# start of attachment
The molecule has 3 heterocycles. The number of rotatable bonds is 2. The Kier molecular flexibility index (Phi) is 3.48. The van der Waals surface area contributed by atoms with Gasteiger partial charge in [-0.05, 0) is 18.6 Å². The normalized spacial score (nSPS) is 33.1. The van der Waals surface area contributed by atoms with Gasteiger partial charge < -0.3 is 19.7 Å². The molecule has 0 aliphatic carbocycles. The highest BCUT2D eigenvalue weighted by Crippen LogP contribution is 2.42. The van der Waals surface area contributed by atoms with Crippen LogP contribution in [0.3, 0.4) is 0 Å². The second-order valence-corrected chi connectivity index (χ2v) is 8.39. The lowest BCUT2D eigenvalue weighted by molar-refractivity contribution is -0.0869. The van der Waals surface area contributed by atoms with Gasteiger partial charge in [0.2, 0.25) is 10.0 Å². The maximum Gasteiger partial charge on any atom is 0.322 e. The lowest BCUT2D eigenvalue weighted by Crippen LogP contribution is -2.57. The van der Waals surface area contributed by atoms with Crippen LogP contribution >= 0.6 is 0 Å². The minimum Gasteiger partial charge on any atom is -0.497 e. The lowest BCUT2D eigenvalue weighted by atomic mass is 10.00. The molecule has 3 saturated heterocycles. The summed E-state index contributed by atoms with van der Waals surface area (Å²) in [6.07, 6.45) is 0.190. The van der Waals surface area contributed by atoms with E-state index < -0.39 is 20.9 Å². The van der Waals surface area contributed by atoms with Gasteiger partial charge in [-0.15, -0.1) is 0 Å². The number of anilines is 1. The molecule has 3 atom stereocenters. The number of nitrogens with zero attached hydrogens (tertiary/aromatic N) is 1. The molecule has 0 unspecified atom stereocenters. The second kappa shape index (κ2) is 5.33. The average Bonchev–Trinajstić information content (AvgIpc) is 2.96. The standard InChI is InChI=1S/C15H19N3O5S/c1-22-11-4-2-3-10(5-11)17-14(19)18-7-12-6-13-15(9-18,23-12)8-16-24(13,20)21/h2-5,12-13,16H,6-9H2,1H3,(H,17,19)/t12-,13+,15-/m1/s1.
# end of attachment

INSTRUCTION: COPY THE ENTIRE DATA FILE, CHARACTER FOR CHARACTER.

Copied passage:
The molecule has 3 heterocycles. The number of rotatable bonds is 2. The Kier molecular flexibility index (Phi) is 3.48. The van der Waals surface area contributed by atoms with Gasteiger partial charge in [-0.05, 0) is 18.6 Å². The normalized spacial score (nSPS) is 33.1. The van der Waals surface area contributed by atoms with Gasteiger partial charge < -0.3 is 19.7 Å². The molecule has 0 aliphatic carbocycles. The highest BCUT2D eigenvalue weighted by Crippen LogP contribution is 2.42. The van der Waals surface area contributed by atoms with Crippen LogP contribution in [0.3, 0.4) is 0 Å². The second-order valence-corrected chi connectivity index (χ2v) is 8.39. The lowest BCUT2D eigenvalue weighted by molar-refractivity contribution is -0.0869. The van der Waals surface area contributed by atoms with Gasteiger partial charge in [0.2, 0.25) is 10.0 Å². The maximum Gasteiger partial charge on any atom is 0.322 e. The lowest BCUT2D eigenvalue weighted by Crippen LogP contribution is -2.57. The van der Waals surface area contributed by atoms with Crippen LogP contribution >= 0.6 is 0 Å². The minimum Gasteiger partial charge on any atom is -0.497 e. The lowest BCUT2D eigenvalue weighted by atomic mass is 10.00. The molecule has 3 saturated heterocycles. The summed E-state index contributed by atoms with van der Waals surface area (Å²) in [6.07, 6.45) is 0.190. The van der Waals surface area contributed by atoms with E-state index < -0.39 is 20.9 Å². The van der Waals surface area contributed by atoms with Gasteiger partial charge in [-0.15, -0.1) is 0 Å². The number of anilines is 1. The molecule has 3 atom stereocenters. The number of nitrogens with zero attached hydrogens (tertiary/aromatic N) is 1. The molecule has 0 unspecified atom stereocenters. The second kappa shape index (κ2) is 5.33. The average Bonchev–Trinajstić information content (AvgIpc) is 2.96. The standard InChI is InChI=1S/C15H19N3O5S/c1-22-11-4-2-3-10(5-11)17-14(19)18-7-12-6-13-15(9-18,23-12)8-16-24(13,20)21/h2-5,12-13,16H,6-9H2,1H3,(H,17,19)/t12-,13+,15-/m1/s1.